EU unveils vaccine passports prototype

Commissioner Thiery Breton hopes this would give tourism a boost

European Internal Market Commissioner and head of the EC's vaccines task force, Thierry Breton, unveiled the first European "health passport" on Sunday, claiming he hopes Europe will have a summer season "comparable to last year". The new health certificate should be available “within two to three months” in both digital and paper formats, Breton told RTL radio and TV channel LCI.

Included in the digital version of the passport will be a QR code, the state you’re from and whether you have been vaccinated or not. The paper version will contain personal details such as name and date of birth and also the passport number that is certified with a QR code, detailing whether you’ve been vaccinated and if you’ve been a carrier of the disease.

“For those who have had neither the vaccine nor the disease and for whom a PCR test will be requested, you can see the status of your PCR test,” he added.

It was the first time, people got a glimpse of the health passport that will be made available throughout the EU, validated by the 27 Member States.

“From the moment we can be sure that every European who wants to be vaccinated will have fair access to the vaccine, as will be the case in the next two to three months – it will be good to have a health certificate that demonstrates your condition,” said Breton.

Implementing the health travel document is planned for 15 June, which would allow travel to resume across Europe, he added. This is supported by an acceleration of Covid-19 vaccination rollouts, with the European Union expected to deliver 420 million doses by mid-July.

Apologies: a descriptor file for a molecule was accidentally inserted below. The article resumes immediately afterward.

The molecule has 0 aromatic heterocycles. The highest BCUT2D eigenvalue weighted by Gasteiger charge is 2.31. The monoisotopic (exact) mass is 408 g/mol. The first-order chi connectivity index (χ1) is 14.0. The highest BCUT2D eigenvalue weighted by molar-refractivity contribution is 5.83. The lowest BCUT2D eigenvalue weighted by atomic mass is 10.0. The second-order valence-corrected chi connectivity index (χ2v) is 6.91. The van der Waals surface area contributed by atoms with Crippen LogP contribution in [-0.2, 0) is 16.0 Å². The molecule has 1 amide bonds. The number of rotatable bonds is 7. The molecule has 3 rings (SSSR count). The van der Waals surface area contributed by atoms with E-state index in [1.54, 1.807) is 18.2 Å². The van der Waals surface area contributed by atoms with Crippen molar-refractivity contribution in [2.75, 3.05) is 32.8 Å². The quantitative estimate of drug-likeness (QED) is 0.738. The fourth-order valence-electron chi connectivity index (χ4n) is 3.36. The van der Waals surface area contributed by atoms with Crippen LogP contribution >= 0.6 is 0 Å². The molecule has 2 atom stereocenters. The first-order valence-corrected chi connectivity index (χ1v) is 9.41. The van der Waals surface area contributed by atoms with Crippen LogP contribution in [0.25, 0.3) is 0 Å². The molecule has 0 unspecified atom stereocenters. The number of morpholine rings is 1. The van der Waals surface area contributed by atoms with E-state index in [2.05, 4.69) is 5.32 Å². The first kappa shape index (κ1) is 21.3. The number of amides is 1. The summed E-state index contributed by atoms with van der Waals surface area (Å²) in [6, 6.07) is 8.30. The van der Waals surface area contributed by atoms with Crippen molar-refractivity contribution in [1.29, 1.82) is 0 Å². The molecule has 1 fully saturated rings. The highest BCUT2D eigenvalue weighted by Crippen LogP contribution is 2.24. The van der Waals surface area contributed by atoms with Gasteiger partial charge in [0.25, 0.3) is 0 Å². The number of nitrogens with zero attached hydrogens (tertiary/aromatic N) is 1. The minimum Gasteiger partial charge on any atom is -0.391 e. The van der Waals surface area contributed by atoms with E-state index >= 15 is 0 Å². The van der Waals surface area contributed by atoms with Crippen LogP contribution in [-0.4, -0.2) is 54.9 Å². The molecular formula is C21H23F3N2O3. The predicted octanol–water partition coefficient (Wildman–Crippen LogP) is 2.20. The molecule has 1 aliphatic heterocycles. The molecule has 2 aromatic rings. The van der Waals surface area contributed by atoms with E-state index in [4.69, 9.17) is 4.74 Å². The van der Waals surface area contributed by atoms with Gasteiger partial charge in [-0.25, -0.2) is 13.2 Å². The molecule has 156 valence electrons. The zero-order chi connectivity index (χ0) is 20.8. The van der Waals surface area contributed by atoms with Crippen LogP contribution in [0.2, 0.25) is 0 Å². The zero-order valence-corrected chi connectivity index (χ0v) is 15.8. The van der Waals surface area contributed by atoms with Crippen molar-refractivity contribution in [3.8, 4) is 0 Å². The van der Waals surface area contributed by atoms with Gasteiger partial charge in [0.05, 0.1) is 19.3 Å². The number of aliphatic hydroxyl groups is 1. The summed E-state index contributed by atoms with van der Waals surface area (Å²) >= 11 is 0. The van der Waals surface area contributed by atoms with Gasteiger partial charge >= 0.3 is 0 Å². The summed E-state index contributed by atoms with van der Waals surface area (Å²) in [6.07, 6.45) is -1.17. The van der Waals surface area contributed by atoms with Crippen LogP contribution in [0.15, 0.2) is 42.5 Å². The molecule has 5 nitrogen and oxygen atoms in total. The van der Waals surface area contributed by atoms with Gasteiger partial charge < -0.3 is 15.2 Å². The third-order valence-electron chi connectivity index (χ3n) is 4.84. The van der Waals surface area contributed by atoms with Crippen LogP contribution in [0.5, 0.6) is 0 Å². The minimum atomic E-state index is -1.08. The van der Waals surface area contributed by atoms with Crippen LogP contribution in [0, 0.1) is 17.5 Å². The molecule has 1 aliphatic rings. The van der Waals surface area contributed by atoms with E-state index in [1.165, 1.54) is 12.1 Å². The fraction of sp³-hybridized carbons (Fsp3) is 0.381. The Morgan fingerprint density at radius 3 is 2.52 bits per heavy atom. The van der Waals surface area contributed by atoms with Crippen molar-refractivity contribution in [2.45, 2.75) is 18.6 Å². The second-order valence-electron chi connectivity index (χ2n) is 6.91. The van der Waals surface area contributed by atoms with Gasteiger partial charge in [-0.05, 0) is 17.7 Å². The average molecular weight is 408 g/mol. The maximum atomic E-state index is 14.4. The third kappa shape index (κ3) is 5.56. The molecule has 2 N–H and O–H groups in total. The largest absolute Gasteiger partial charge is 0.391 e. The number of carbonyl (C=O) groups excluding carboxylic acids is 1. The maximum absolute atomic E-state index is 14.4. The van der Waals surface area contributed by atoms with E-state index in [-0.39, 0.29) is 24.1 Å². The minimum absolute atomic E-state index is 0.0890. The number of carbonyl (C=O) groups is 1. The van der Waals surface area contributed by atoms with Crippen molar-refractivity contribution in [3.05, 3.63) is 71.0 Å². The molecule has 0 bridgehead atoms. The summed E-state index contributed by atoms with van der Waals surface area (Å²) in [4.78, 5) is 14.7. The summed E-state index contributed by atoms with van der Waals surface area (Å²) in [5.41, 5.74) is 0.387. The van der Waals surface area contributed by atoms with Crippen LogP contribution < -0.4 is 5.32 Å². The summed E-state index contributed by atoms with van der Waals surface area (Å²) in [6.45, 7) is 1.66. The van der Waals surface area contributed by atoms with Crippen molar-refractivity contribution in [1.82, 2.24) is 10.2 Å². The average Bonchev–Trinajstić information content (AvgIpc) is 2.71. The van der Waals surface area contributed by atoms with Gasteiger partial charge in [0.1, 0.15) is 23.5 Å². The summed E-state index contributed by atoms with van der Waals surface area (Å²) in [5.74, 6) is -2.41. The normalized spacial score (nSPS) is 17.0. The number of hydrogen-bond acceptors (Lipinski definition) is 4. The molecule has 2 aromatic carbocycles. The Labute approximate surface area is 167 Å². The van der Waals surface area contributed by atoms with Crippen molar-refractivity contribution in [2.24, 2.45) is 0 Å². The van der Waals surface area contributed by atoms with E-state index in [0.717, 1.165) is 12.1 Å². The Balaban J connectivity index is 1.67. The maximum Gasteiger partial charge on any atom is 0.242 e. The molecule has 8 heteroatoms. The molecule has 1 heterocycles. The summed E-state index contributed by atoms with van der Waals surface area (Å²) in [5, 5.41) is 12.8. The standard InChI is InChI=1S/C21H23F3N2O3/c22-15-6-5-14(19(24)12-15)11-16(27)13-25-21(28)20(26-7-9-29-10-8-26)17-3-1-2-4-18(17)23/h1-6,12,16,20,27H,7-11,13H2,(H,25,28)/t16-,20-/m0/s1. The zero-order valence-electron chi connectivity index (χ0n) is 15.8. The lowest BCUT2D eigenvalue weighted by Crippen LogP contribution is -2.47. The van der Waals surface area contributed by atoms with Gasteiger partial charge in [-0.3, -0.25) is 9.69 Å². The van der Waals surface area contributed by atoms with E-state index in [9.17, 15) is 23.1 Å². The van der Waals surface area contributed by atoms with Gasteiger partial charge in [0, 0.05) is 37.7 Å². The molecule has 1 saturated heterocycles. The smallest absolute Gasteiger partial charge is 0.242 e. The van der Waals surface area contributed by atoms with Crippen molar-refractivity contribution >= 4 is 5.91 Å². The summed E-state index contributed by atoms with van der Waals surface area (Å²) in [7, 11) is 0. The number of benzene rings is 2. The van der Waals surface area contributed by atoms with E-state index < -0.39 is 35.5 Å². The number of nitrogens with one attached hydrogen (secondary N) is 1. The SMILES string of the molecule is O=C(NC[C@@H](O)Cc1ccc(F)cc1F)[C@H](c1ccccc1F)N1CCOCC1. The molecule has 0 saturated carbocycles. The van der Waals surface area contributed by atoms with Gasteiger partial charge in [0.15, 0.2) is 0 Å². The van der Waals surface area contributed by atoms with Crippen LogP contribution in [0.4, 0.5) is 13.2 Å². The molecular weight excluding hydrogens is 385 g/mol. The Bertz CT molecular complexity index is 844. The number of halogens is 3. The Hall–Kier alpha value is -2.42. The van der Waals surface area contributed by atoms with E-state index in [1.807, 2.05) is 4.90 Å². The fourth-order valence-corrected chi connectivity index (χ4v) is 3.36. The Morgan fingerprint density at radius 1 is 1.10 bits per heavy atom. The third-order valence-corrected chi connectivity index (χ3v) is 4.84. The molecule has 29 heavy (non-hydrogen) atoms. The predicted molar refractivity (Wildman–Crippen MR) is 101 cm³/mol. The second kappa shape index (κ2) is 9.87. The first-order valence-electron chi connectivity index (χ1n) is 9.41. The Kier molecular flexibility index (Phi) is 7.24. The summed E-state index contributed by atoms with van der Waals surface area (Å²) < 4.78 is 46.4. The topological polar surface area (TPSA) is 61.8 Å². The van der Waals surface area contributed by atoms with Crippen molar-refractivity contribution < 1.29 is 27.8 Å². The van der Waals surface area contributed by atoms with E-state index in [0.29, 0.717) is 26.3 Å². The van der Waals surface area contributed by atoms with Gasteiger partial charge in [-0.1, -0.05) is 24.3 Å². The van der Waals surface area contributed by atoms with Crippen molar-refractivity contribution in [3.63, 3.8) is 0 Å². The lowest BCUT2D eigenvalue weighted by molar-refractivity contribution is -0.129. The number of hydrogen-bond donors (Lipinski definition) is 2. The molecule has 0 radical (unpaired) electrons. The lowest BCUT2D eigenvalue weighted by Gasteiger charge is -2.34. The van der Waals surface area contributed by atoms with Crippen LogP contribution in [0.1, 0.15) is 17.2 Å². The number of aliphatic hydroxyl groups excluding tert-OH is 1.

“We have to shift to the next gear. This will be the price for having a tourist season that I hope will be comparable to last year’s, which in the end wasn’t so bad in the context we’re in,” Breton also said.

The EU’s vaccination scheme has been dogged by delays and shortfalls, with controversy over AstraZeneca’s distribution of doses creating even more friction within the bloc. After some countries paused the administration of AstraZeneca and later resumed the rollout, like Italy, other countries across Europe are currently not giving any of this firm’s doses to citizens, including Norway and Denmark.

But Breton insisted that any AstraZeneca vaccinations produced in the EU will stay there until the company delivers on its commitments.

The announcement came a few days after Members of the European Parliament have decided to speed up the process of the Digital Green Certificate, often referred to as vaccine passports, approval in order to enable their issuance in time for summer 2021 and at the same time to allow safe and unrestricted movement during the pandemic.

The MEPs supported activating the emergency procedure (Rule 163), which would allow faster parliamentary observation and examination of the Commission’s proposal while respecting its democratic privileges, with 468 votes in favour, 203 votes against, and 16 abstentions, reports.

In a press release, the European Parliament revealed that in a debate held on March 25-26, MEPs thus emphasised the need to ensure an adequate number of vaccines across the European Union countries through a standardised approach.

Nevertheless, some of the MEPs expressed their concern regarding the non-vaccinated individuals saying that they can face discrimination and pointed out the need to provide the highest data protection standards.

Commenting on the certificates, the Chair of the Civil Liberties Committee Juan Fernando Lopez Aguilar, said that the EU needs the Digital Green Certificate in order to restore the tourism in the Schengen Area and fight the Coronavirus pandemic.

“The certificate cannot be a precondition for free movement as this is a fundamental right in the European Union, and it cannot lead to discrimination against those individuals who do not hold one. Citizens’ data must be safe, and only necessary data should be included in the certificate,” Chair Aguilar said.

During the weekend several other countries such as Japan, China and the US also announced or rolled-out similar vaccine certifications for travelling.

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